Cuban cigars for sale are displayed at a hotel in Havana on Friday. (Enrique De La Osa/Reuters)

American travel to Cuba has been on the rise in recent years, and now there are two more reasons for U.S. travelers to head to the island nation: rum and cigars.

The Obama administration on Friday lifted restrictions on how many cigars and bottles of rum Americans can bring back from Cuba, part of continuing efforts to mend more than five decades of strained relations between the nations.

“This is a big change and one that’s long overdue,” said David Savona, executive editor of Cigar Aficionado magazine. “For quite a long time, Americans have been prohibited from bringing back Cuban cigars, and this lifts many of those limitations.”

Under the new rules, which take effect Monday, Americans may bring back up to 100 Cuban cigars, whether purchased in Cuba or other countries, for personal consumption without paying customs taxes.

The administration is also clearing the way for cargo ships to travel between the two countries and making it easier for scientists from the United States and Cuba to partner on medical research.

The U.S. lifts limits on the amount of Cuban rum and cigars that travelers can bring back home to the states. (Reuters)

“These amendments will create more opportunities for Cuban citizens to access American goods and services, further strengthening the ties between our two countries,” U.S. Commerce Secretary Penny Pritzker said in a statement. “More commercial activity between the U.S. and Cuba benefits our people and our economies.”

The number of Americans traveling to Cuba is expected to double this year, to 320,000, as the United States continues to loosen restrictions on tourism and commerce. Starwood Hotels and Resorts Worldwide (now part of Marriott International) began operating its first hotel in Cuba this year. U.S. air carriers, including American Airlines and Southwest Airlines, are set to begin offering service to Havana on Nov. 28.

“While it is too early to tell, we think this is positive news for our customers,” Martha Pantin, a spokeswoman for American Airlines, said in an email.

At Two Guys Smoke Shop in Nashua, N.H., owner David Garofalo said customers are already planning cigar-buying trips.

“They’re saying, ‘We can’t wait to go get some Cuban cigars,’ ” he said. “As great as that is, what this means for our shop is that business is going elsewhere, to another country.”

Industry lobbyists say that the new measure deals a double whammy to American cigar manufacturers and retailers, which are scrambling to adhere to new regulations introduced by the Food and Drug Administration in March.

“What you’re doing is providing an incentive for American citizens to shop for cigars at foreign destinations,” said J. Glynn Loope, executive director of the lobbying group Cigar Rights of America. “And this is happening months after the same administration dropped 499 pages of new regulations on the industry.”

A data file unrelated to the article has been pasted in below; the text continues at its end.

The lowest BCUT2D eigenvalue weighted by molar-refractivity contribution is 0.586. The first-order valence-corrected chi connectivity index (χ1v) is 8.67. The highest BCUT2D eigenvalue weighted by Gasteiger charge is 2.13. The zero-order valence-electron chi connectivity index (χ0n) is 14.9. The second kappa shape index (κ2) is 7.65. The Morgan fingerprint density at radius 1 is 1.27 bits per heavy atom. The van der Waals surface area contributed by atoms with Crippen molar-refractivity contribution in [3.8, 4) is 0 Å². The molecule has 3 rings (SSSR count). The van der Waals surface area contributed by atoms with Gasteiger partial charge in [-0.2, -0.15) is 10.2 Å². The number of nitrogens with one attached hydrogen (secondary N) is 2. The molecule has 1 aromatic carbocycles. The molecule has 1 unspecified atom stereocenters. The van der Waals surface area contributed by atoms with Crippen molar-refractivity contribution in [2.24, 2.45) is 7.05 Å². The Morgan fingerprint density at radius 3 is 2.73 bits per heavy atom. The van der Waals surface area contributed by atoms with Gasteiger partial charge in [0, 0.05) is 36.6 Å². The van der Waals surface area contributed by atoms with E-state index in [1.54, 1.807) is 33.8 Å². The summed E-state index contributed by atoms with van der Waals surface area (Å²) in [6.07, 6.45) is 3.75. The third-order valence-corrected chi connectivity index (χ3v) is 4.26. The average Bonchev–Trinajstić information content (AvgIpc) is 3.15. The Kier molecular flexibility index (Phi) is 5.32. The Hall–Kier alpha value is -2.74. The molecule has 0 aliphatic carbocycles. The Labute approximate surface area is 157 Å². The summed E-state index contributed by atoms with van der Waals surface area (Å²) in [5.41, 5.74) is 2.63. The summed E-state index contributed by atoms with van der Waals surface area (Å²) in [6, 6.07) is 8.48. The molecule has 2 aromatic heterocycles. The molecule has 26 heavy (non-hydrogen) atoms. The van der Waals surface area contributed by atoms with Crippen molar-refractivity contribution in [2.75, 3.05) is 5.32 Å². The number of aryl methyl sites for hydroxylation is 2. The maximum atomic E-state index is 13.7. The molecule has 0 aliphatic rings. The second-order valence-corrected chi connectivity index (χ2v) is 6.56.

At Davidus Cigars, a chain of 11 Maryland stores with nearly $7 million in annual revenue, co-owner Stephen Castro said the new measure makes it harder to stay afloat.

“It’s good and bad,” he said. “I like to see we’re normalizing relations with Cuba, but if I can’t sell the cigars it hurts me as a retailer.”

Barry Stein, director of social media for Two Guys Smoke Shop, said he wasn’t as concerned.

“I don’t think it’ll end up making that much of a difference,” Stein said. “I mean, what percentage of customers are going to travel overseas to buy cigars?”

His boss, Garofalo, however, is bracing for as much as a 10 percent drop in business if regulars begin bringing back cigars from overseas travel.

“The thing is, right now the allure is that you can’t get it in the United States,” he said. “We want what we can’t have. That’s the big hook.”

But, he said, there is at least one upside: He will also be able to bring back stogies for himself. The first time he visited Havana two years ago, he was voracious in his pursuit of Cuban cigars. He said he smoked 50 cigars in seven days.

“I wanted to try everything I could,” he said. “I was smoking way too much, but it was like, let me get it in while I can. Who knows when I’ll get another one?”

For his next trip to Cuba, in February, Garofalo said, he will be a bit more relaxed knowing he can bring back 100 Cuban cigars.

“This time, I know I’ll have enough to last,” he said. “I’ll probably have to buy a bigger suitcase.”